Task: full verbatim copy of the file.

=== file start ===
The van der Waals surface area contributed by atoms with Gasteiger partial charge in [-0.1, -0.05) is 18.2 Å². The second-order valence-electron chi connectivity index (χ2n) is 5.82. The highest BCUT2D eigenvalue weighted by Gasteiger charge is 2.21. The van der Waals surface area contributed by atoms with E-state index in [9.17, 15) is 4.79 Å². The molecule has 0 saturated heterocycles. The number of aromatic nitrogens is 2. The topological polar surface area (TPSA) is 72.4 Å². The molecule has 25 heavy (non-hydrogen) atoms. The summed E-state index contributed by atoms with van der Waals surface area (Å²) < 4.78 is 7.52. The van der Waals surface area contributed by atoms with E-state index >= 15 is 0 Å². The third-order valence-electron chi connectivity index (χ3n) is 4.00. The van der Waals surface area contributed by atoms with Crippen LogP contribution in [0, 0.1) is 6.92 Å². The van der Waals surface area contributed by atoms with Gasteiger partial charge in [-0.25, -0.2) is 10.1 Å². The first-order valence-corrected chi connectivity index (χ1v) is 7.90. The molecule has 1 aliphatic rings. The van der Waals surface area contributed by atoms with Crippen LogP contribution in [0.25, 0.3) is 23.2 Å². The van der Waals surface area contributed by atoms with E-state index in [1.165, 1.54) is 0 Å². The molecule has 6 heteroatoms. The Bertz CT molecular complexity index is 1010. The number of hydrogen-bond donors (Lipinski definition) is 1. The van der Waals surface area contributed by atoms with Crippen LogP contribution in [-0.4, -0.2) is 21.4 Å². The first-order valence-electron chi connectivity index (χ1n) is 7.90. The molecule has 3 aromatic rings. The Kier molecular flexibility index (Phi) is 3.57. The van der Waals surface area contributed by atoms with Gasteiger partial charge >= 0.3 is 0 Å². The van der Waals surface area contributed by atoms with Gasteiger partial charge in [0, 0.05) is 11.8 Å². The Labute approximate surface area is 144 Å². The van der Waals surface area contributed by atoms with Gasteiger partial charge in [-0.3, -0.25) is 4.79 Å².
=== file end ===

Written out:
The van der Waals surface area contributed by atoms with Gasteiger partial charge in [-0.1, -0.05) is 18.2 Å². The second-order valence-electron chi connectivity index (χ2n) is 5.82. The highest BCUT2D eigenvalue weighted by Gasteiger charge is 2.21. The van der Waals surface area contributed by atoms with E-state index in [9.17, 15) is 4.79 Å². The molecule has 0 saturated heterocycles. The number of aromatic nitrogens is 2. The topological polar surface area (TPSA) is 72.4 Å². The molecule has 25 heavy (non-hydrogen) atoms. The summed E-state index contributed by atoms with van der Waals surface area (Å²) < 4.78 is 7.52. The van der Waals surface area contributed by atoms with E-state index >= 15 is 0 Å². The third-order valence-electron chi connectivity index (χ3n) is 4.00. The van der Waals surface area contributed by atoms with Crippen LogP contribution in [0, 0.1) is 6.92 Å². The van der Waals surface area contributed by atoms with Gasteiger partial charge in [-0.25, -0.2) is 10.1 Å². The first-order valence-corrected chi connectivity index (χ1v) is 7.90. The molecule has 1 aliphatic rings. The van der Waals surface area contributed by atoms with Crippen LogP contribution in [0.25, 0.3) is 23.2 Å². The van der Waals surface area contributed by atoms with E-state index in [1.165, 1.54) is 0 Å². The molecule has 6 heteroatoms. The Bertz CT molecular complexity index is 1010. The number of hydrogen-bond donors (Lipinski definition) is 1. The van der Waals surface area contributed by atoms with Crippen LogP contribution in [-0.4, -0.2) is 21.4 Å². The first-order valence-electron chi connectivity index (χ1n) is 7.90. The molecule has 3 aromatic rings. The Kier molecular flexibility index (Phi) is 3.57. The van der Waals surface area contributed by atoms with Gasteiger partial charge >= 0.3 is 0 Å². The van der Waals surface area contributed by atoms with Gasteiger partial charge in [0, 0.05) is 11.8 Å². The Labute approximate surface area is 144 Å². The van der Waals surface area contributed by atoms with Gasteiger partial charge in [-0.3, -0.25) is 4.79 Å².